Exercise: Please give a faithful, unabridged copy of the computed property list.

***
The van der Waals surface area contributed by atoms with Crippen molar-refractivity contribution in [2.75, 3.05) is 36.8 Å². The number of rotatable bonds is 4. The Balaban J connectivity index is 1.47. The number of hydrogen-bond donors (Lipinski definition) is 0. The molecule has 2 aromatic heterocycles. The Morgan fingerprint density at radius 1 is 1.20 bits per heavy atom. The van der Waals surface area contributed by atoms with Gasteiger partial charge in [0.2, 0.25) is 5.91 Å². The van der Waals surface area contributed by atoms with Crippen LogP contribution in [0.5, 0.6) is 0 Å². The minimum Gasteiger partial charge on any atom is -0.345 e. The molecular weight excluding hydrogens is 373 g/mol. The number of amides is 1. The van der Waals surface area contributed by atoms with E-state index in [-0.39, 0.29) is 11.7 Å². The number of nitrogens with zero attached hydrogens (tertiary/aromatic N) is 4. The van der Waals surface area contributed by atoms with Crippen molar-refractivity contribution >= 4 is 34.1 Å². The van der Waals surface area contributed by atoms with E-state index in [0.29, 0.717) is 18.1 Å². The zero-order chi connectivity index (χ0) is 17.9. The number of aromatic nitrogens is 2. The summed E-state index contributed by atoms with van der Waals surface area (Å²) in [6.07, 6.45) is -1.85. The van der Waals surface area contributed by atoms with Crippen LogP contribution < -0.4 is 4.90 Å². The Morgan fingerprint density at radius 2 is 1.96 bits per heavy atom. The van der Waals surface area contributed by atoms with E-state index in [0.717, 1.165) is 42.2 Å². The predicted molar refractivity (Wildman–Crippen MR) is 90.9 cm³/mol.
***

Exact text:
The van der Waals surface area contributed by atoms with Crippen molar-refractivity contribution in [2.75, 3.05) is 36.8 Å². The number of rotatable bonds is 4. The Balaban J connectivity index is 1.47. The number of hydrogen-bond donors (Lipinski definition) is 0. The molecule has 2 aromatic heterocycles. The Morgan fingerprint density at radius 1 is 1.20 bits per heavy atom. The van der Waals surface area contributed by atoms with Gasteiger partial charge in [0.2, 0.25) is 5.91 Å². The van der Waals surface area contributed by atoms with Crippen LogP contribution in [0.5, 0.6) is 0 Å². The minimum Gasteiger partial charge on any atom is -0.345 e. The molecular weight excluding hydrogens is 373 g/mol. The number of amides is 1. The van der Waals surface area contributed by atoms with E-state index in [-0.39, 0.29) is 11.7 Å². The number of nitrogens with zero attached hydrogens (tertiary/aromatic N) is 4. The van der Waals surface area contributed by atoms with Crippen molar-refractivity contribution >= 4 is 34.1 Å². The van der Waals surface area contributed by atoms with E-state index in [0.29, 0.717) is 18.1 Å². The zero-order chi connectivity index (χ0) is 17.9. The number of aromatic nitrogens is 2. The summed E-state index contributed by atoms with van der Waals surface area (Å²) in [6.07, 6.45) is -1.85. The van der Waals surface area contributed by atoms with Crippen LogP contribution < -0.4 is 4.90 Å². The Morgan fingerprint density at radius 2 is 1.96 bits per heavy atom. The van der Waals surface area contributed by atoms with E-state index in [0.717, 1.165) is 42.2 Å². The predicted molar refractivity (Wildman–Crippen MR) is 90.9 cm³/mol.